Monday, October 19, 2020

Alaska, Arizona, Arkansas, California, Georgia, Idaho, Iowa, Indiana, Illinois, Kansas, Kentucky, Louisiana, Maine, Massachusetts, Michigan, Minnesota, Montana, Nebraska, Nevada, New Jersey, New Mexico, North Carolina, North Dakota, Ohio, Pennsylvania, Rhode Island, South Carolina, South Dakota, Tennessee, Texas, Vermont, Utah, Virginia, Washington, Wisconsin and Wyoming

OCT. 21 - West Virginia
OCT. 24 - Florida and New York
OCT. 26 - Maryland
OCT. 27 - Washington, D.C.
OCT. 29 - Oklahoma

What did Donald Trump do today?

He "joked" about using the presidency to shake down businesses for money.

Trump started the 2020 race with a huge money advantage over any potential challenger. But now, when it matters most, it's positively cash-poor, and that's already affecting the campaign as aides make triage decisions about where Trump can still afford to compete. Earlier in the summer, Trump half-heartedly suggested he'd self-fund his campaign with $100 million he clearly doesn't have, but nothing ever came of it.

Clearly stung by the comparison with the Biden campaign's record-setting donations, Trump brought the subject up at a rally. He seemed to be trying to argue that, if he wanted to, he could be an effective fundraiser for his own re-election campaign—if he forced businesses to pay him bribes.

So when the press says … and we’re raising a lot of money, we’re raising a lot of small money, a lot of 61, 62 [sic]. No Republican’s ever done that. But when I started calling, I would be the greatest fundraiser in history. Don’t forget. I’m not bad at that stuff anyway, and I’m president. So I call some guy at the head of Exxon, I called ahead of Exxon, I don’t know, I’ll use a company. “Hi, how you doing? How’s the energy coming? When are you doing the exploration? Oh, you need a couple of permits. Huh? Okay.”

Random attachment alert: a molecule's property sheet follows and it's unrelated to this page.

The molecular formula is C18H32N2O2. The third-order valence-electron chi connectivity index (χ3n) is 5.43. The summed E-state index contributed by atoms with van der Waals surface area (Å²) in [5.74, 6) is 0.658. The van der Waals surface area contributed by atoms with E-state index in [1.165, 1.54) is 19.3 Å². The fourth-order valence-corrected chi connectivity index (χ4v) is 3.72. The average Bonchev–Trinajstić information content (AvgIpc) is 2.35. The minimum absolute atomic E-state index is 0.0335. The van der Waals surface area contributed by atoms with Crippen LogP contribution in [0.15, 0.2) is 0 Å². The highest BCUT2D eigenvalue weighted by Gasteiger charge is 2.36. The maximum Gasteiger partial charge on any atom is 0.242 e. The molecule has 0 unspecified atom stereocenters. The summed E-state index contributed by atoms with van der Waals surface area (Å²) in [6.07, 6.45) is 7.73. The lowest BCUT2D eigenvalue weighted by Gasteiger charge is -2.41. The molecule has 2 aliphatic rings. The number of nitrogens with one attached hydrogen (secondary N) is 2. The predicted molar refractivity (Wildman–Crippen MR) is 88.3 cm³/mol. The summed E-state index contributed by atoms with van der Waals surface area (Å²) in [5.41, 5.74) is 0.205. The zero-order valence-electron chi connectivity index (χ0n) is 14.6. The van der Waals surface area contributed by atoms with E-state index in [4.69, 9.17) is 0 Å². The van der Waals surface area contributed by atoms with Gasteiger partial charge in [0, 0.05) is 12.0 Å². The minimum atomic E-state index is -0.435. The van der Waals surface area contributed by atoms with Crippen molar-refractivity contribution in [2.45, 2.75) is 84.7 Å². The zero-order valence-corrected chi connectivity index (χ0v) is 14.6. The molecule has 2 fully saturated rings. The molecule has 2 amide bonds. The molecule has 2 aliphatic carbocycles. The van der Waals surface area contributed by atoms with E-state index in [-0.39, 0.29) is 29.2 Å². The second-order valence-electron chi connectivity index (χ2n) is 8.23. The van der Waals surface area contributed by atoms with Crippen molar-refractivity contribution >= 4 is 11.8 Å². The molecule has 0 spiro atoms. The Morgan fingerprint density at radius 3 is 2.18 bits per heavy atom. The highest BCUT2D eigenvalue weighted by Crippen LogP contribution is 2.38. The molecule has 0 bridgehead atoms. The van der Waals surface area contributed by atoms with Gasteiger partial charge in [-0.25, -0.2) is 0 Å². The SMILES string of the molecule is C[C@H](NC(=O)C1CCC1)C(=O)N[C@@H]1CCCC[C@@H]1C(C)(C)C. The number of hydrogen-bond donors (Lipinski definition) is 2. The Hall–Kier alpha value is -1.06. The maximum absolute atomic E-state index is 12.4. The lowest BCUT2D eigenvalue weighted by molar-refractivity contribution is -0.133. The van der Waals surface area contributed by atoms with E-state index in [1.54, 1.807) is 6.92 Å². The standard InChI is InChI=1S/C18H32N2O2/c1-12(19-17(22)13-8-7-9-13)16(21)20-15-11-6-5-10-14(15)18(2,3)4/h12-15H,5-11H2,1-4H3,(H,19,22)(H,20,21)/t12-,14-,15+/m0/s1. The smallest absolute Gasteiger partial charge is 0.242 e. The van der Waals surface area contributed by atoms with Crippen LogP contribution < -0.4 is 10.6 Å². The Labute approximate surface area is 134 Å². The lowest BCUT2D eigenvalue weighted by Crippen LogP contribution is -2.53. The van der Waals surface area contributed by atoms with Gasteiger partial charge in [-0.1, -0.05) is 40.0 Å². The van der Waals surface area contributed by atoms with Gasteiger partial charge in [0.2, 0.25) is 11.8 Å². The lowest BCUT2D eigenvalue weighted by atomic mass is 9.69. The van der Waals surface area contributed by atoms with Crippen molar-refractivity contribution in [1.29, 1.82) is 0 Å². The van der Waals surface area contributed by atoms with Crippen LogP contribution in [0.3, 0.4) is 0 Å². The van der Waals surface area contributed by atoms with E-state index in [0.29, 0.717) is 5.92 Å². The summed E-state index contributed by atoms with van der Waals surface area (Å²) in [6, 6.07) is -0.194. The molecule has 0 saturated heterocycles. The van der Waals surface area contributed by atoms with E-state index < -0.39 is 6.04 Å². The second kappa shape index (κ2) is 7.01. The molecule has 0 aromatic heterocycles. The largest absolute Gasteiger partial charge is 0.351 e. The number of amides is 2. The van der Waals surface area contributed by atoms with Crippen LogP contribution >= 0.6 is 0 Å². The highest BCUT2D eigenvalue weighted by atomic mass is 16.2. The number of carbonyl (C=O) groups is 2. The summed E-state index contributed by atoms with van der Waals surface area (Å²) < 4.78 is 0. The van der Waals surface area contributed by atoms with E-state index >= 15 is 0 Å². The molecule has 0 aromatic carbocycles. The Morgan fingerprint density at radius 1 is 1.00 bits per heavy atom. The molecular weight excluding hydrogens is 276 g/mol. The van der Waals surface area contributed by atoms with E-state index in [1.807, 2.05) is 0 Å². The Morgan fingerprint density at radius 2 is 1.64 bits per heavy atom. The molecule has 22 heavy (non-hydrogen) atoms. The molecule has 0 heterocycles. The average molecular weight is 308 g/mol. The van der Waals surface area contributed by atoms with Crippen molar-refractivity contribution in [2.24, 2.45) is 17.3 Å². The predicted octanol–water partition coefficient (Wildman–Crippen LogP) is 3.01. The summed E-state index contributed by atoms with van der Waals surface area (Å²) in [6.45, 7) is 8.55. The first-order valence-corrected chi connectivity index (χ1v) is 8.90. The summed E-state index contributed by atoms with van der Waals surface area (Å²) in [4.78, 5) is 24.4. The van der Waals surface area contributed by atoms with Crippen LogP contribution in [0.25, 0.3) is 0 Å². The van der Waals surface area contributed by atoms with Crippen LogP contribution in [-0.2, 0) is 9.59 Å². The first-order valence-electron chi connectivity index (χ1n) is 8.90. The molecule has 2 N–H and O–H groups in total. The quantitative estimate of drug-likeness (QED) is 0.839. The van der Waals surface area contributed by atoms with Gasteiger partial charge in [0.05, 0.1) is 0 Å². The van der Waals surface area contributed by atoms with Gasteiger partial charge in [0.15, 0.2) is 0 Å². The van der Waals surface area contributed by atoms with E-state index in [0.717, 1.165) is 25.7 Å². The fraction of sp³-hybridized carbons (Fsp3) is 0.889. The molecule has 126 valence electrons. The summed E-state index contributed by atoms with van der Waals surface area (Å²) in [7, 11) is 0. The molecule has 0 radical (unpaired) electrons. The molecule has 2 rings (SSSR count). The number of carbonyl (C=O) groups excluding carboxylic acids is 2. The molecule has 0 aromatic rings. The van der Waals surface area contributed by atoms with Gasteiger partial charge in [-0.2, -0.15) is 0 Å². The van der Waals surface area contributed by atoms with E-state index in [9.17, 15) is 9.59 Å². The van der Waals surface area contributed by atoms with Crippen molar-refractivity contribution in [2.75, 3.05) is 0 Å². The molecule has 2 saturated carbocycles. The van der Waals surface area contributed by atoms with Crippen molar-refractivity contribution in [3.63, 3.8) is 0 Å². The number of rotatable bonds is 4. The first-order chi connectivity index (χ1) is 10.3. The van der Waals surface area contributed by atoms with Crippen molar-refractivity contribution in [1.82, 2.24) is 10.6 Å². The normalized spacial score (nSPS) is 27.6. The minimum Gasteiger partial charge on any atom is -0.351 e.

But I call the head of Exxon, I say, “I’d love you to send me $25 million for the campaign.” “Absolutely sir. Why didn’t you ask? Would you like some more?” And if I make the call, now people make the call, it’s different. But if I made that call, I will hit a home run every single call. I would raise a billion dollars in one day, if I wanted to, I don’t want to do that. I don’t want to do it.

It's hard to count how many abuse of power laws this would break, but the main federal bribery statute makes it a crime for a public official to even indirectly suggest that he is open to corruptly selling his office. The reason for this is that corruption scandals tend to do more damage by degrading Americans' faith in government than they do from the actual corrupt act. 

Normalizing it—even by making a Trump-style "joke" about it—is dangerous to democracy where citizens are expected to put their faith in one another, rather than a strongman-style leader. That's why making Americans think that their government is corrupt and untrustworthy is one of the main goals of the ongoing Russian disinformation campaign.)

Exxon—which did give Trump $500,000 for his inauguration, which is now itself under a corruption investigation—was forced to clarify that Trump never shook them down.

That said, Trump is describing almost exactly what he was impeached for: using the presidency to try to force someone to give him something he personally needed. He's also done the same thing, in plain view, with the state of New York, in an attempt to force prosecutors there to drop their investigations of him. He's also been on the supply side of corruption: his failed "Trump Tower Moscow" project included a $50 million bribe for Vladimir Putin himself, in the form of a free ultra-luxury penthouse.

How is this a bad thing?

  • The government of the people of the United States of America is not supposed to be for sale.